The British Press and Nazi Germany

Author : Barbara Benge Kehoe
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This Is Berlin

Author : William L. Shirer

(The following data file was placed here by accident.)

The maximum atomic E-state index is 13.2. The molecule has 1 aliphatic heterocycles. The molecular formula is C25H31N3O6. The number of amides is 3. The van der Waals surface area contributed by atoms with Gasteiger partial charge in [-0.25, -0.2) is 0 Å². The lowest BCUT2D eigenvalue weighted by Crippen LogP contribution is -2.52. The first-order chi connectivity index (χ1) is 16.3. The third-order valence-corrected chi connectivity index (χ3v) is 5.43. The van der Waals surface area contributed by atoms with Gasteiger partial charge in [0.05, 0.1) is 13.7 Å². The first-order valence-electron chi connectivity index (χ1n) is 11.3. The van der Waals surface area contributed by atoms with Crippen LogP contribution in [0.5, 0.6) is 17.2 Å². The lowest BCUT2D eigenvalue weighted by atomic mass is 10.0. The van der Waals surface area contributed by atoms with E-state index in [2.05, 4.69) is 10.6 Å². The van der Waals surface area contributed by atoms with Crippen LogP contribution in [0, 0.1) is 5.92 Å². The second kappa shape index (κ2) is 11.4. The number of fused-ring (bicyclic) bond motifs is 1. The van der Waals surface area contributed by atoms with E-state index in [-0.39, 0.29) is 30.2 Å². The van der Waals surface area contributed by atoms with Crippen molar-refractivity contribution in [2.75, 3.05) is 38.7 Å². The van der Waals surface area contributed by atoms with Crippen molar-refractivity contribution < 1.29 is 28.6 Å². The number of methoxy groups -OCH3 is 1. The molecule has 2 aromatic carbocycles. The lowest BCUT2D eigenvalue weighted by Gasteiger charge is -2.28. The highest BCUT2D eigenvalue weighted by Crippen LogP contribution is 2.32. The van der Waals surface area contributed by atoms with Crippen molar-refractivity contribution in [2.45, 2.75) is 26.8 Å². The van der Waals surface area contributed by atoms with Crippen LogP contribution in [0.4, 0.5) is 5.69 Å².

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The legendary CBS news journalist’s selection of iconic World War II radio broadcasts from countries throughout Europe. William L. Shirer was the first journalist hired by CBS to cover World War II in Europe, and he worked there for over a decade as a news broadcaster. This book compiles two and a half years’ worth of wartime broadcasts from Shirer’s time on the ground during World War II. He was with Nazi forces when Hitler invaded Austria and made it a part of Germany under the Anchluss; he was also the first to report back to the United States on the armistice between France and Nazi forces in June of 1940. His daily roundup of news from Paris, Vienna, Berlin, Rome, and London, which documented Nazi Germany and the conditions of countries under invasion and at war, became famous for its gripping urgency. Shirer brought a sense of immediacy to the war for listeners in the United States and worldwide, and his later books, including the seminal Rise and Fall of the Third Reich, became definitive works on World War II history. This collection of Shirer’s radio broadcasts offers all the original suspense and vivid storytelling of the time, bringing World War II to life for a modern audience.